It’s a cold February morning on the banks of Lake Poroto in Shiraoi, Hokkaido. A white blanket of ice and snow covers the water — only footprints lead toward the center of the lake, where holes have been drilled into the frozen surface.

These are spots for freshwater smelt fishing, an ancient tradition which, like so many others in Hokkaido, has been passed down from the indigenous Ainu people who have for centuries called this island home.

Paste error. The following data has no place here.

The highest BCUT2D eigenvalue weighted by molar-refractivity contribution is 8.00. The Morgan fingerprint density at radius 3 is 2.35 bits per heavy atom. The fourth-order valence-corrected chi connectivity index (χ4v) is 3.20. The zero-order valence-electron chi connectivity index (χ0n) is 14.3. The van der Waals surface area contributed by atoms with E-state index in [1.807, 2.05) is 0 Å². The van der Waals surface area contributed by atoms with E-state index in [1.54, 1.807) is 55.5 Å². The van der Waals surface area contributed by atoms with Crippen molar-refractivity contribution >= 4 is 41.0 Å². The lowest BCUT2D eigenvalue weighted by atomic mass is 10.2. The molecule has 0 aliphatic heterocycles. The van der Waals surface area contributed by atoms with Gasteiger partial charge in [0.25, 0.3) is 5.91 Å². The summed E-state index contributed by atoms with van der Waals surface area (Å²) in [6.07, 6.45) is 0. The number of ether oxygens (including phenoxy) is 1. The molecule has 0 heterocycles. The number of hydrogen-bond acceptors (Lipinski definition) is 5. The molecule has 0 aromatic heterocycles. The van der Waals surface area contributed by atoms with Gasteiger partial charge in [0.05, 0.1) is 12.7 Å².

Shiraoi’s name also comes from indigenous Ainu language, where shirauoi means “a place of many horse flies.” This small town of around 16,000 residents and one of several active Ainu communities in Hokkaido was also chosen to host the Upopoy National Ainu Museum and Park, which opened its doors on the shores of Lake Poroto in July 2020, becoming Japan’s only national museum north of Tokyo’s metropolitan area — and the only one dedicated to Ainu culture.